The increase in risk with use of HRT was confined to women with a body mass index of 24.4 kg/m2 or less; no increase in risk of breast cancer with use of oestrogen alone or oestrogen-progestogen combinations was evident in heavier women.


Use of combined oestrogen-progestogen menopausal hormone therapy increases the risk of breast cancer to a greater extent than use of oestrogen alone. In keeping with other studies of HRT in general, this increase in risk is confined to recent or current users and is evident in lean but not heavier women. The association between HRT use and breast cancer risk was still seen when analyses were restricted to women who had undergone annual mammographic screening, suggesting that detection bias is unlikely to explain the relationship.

The exclusion of women with an unknown age at menopause (which represented about 20% of the data) did not change substantially the magnitude of the associations between oestrogen alone and oestrogen-progestogen therapy and breast cancer risk, although the loss of power meant that results were no longer statistically significant. Age at menopause was not considered a substantial confounder in these data. The study design meant that for some women, information on hormone use was reported on after the diagnosis of breast cancer. However, recall bias is unlikely to have materially affected results.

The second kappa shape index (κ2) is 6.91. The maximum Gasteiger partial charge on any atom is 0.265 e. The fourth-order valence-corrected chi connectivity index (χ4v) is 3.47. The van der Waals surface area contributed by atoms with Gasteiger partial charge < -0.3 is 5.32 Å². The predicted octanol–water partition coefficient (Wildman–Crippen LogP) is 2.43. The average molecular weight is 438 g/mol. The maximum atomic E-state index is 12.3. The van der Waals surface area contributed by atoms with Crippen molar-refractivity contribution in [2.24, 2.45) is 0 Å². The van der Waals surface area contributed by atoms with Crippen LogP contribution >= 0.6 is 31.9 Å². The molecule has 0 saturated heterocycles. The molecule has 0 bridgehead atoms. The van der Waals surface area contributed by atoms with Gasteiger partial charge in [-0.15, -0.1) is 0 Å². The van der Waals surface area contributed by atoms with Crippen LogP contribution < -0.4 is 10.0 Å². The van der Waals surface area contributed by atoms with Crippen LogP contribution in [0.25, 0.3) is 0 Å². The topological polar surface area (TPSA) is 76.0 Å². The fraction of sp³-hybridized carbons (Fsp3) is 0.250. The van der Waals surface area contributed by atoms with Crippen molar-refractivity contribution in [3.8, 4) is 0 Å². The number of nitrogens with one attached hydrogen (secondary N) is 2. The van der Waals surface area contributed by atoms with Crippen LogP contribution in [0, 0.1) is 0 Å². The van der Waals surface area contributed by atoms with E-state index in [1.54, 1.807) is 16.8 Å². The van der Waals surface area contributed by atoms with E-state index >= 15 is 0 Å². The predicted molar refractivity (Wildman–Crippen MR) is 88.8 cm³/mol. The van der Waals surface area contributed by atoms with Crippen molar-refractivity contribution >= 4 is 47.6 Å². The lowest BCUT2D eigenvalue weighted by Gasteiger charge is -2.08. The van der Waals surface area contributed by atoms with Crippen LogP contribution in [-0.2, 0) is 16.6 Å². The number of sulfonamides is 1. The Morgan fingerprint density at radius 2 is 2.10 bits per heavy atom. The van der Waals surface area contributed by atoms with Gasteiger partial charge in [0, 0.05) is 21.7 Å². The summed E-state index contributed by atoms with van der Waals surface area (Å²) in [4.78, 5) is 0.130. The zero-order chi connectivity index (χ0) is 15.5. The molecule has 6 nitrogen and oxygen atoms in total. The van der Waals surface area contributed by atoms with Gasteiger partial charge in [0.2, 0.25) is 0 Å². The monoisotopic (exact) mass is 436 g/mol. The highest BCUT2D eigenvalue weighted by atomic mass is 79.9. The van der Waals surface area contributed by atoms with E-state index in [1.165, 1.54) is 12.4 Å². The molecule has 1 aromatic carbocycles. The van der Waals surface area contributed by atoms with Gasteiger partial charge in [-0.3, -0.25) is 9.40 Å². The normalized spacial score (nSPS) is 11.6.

Additional information

An editorial accompanies this paper (Willett WC et al: Postmenopausal estrogens-opposed, unopposed, or none of the above. JAMA 2000,283:534-535).


  1. Schairer C, Lubin J, Troisi R, Sturgeon S, Brinton L, Hoover R: Menopausal estrogen and estrogen-progestin replacement therapy and breast cancer risk. JAMA. 2000, 283: 485-491.

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Banks, E. Risk of breast cancer in users of combined oestrogen-progestogen HRT compared with users of oestrogen alone. Breast Cancer Res 2, 66653 (2000).